Tuk was a sad old beast by time he died in 1997. 

Slowly roaming hang-jawed around his pen, the 37-year-old polar bear had been the only impediment to the official closure of the Vancouver Zoo in Stanley Park. 

The Vancouver Park Board had voted four years earlier to close the zoo; then, as now with the cetaceans at the Vancouver Aquarium, people hotly debated keeping mammals in captivity.

The bear had arrived at the relatively new zoo in the 1950s as a playful cub from the Northwest Territories, his mother shot by a Inuit hunter. 

Tuk joined the other animals at the zoo, most of them kept in small enclosures for display — as was the practice at the time. 

"That's the standards of keeping animals back then," said former zoo curator and researcher Vernon Kisling. 

"They didn't have the advanced knowledge we have today."

But as Tuk got older, the Vancouver zoo, like zoos around the world at the time, was looking to shift its focus from a menagerie of exotic animals to a wildlife conservation centre. For some, it was too late.

The zoo closed for good in 1997. Tuk, who was so old he couldn't be moved, died there.

This video, originally broadcast in 1993, captures the debate at the time:

From the archives: Vancouver zoo closes4:21

Kisling says zoos have constantly evolved over the hundreds of years they have been publicly available. 

"As professionals they want to make these improvements, but it's also because the public has constantly learned more about the environment over these many decades and they've learned more about these animals," he said.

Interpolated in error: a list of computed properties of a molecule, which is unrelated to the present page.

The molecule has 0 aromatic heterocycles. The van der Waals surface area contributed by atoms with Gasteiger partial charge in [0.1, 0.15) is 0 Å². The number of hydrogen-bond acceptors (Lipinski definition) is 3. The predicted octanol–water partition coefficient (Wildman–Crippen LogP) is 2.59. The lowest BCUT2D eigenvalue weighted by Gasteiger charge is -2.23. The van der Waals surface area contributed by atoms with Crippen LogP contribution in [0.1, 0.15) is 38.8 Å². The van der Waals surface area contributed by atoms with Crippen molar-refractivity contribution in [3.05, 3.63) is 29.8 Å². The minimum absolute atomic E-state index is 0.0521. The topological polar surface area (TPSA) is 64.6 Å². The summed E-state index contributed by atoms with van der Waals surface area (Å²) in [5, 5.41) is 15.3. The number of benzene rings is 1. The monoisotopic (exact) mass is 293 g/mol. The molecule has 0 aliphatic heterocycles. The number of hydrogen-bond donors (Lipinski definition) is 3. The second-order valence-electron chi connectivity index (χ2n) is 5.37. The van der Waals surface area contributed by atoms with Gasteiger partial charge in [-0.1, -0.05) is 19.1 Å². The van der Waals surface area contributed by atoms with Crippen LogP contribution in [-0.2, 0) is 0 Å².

"And as they learn more, they expect more from the zoos and aquariums."

Leaders like the San Diego and Leipzig zoos have spent millions of dollars expanding and improving animal enclosures to make them seem more natural. 

But opponents maintain that no amount of change can justify keeping the animals in captivity in a zoo. 

If this all sounds familiar, it's because it is. 

Supporters and detractors of the Vancouver Aquarium have been having the same debate over its large mammals, the cetaceans, on display. Presumably people aren't as concerned about the fish tanks. 

Last week, the Park Board voted to ban the practice, much to the outrage of zoo officials and researchers who say it is an essential part of the organization's conservation efforts. 

Kisling is on their side. 

"I know there's a lot of people that would like to close zoos and aquariums, but the fact is that these facilities are really important to the education of the people and to wildlife conservation," he said. 

A Pacific white-sided dolphin, a harbour porpoise, and a false killer whale remain at the Vancouver Aquarium — all of them were rescues. 

According to a staff report, the aquarium has plans to spend $100 million on expansion, including its whale pools and a new Arctic exhibit with two beluga pools.

The report also says the aquarium planned to bring back two belugas, but it would phase-out beluga displays entirely by 2029.